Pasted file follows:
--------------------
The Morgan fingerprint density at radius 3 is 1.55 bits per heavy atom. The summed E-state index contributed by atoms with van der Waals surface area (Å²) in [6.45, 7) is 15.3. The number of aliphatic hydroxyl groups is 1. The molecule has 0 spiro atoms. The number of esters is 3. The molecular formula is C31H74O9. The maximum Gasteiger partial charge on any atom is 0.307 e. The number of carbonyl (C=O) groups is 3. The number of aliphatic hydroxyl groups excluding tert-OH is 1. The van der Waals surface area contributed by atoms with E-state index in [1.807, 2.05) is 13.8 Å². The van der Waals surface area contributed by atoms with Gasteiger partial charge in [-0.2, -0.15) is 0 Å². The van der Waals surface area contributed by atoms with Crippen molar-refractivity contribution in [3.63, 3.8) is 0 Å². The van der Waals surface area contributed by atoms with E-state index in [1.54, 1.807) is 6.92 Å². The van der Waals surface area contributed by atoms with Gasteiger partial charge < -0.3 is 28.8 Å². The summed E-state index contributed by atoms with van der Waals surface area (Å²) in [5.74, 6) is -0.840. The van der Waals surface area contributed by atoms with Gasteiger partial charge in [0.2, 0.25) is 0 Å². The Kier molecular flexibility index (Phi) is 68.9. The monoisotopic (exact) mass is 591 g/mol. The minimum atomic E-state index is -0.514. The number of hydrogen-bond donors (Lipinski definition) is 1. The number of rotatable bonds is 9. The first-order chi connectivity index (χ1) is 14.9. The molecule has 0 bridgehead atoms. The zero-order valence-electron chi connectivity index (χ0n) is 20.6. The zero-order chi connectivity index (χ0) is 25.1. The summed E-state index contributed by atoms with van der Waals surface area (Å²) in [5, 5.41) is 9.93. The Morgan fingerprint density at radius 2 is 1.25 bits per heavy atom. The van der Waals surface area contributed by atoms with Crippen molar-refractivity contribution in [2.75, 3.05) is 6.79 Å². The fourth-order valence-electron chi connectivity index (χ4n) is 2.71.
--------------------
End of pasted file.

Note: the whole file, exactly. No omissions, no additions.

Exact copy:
The Morgan fingerprint density at radius 3 is 1.55 bits per heavy atom. The summed E-state index contributed by atoms with van der Waals surface area (Å²) in [6.45, 7) is 15.3. The number of aliphatic hydroxyl groups is 1. The molecule has 0 spiro atoms. The number of esters is 3. The molecular formula is C31H74O9. The maximum Gasteiger partial charge on any atom is 0.307 e. The number of carbonyl (C=O) groups is 3. The number of aliphatic hydroxyl groups excluding tert-OH is 1. The van der Waals surface area contributed by atoms with E-state index in [1.807, 2.05) is 13.8 Å². The van der Waals surface area contributed by atoms with Gasteiger partial charge in [-0.2, -0.15) is 0 Å². The van der Waals surface area contributed by atoms with Crippen molar-refractivity contribution in [3.63, 3.8) is 0 Å². The van der Waals surface area contributed by atoms with E-state index in [1.54, 1.807) is 6.92 Å². The van der Waals surface area contributed by atoms with Gasteiger partial charge < -0.3 is 28.8 Å². The summed E-state index contributed by atoms with van der Waals surface area (Å²) in [5.74, 6) is -0.840. The van der Waals surface area contributed by atoms with Gasteiger partial charge in [0.2, 0.25) is 0 Å². The Kier molecular flexibility index (Phi) is 68.9. The monoisotopic (exact) mass is 591 g/mol. The minimum atomic E-state index is -0.514. The number of hydrogen-bond donors (Lipinski definition) is 1. The number of rotatable bonds is 9. The first-order chi connectivity index (χ1) is 14.9. The molecule has 0 bridgehead atoms. The zero-order valence-electron chi connectivity index (χ0n) is 20.6. The zero-order chi connectivity index (χ0) is 25.1. The summed E-state index contributed by atoms with van der Waals surface area (Å²) in [5, 5.41) is 9.93. The Morgan fingerprint density at radius 2 is 1.25 bits per heavy atom. The van der Waals surface area contributed by atoms with Crippen molar-refractivity contribution in [2.75, 3.05) is 6.79 Å². The fourth-order valence-electron chi connectivity index (χ4n) is 2.71.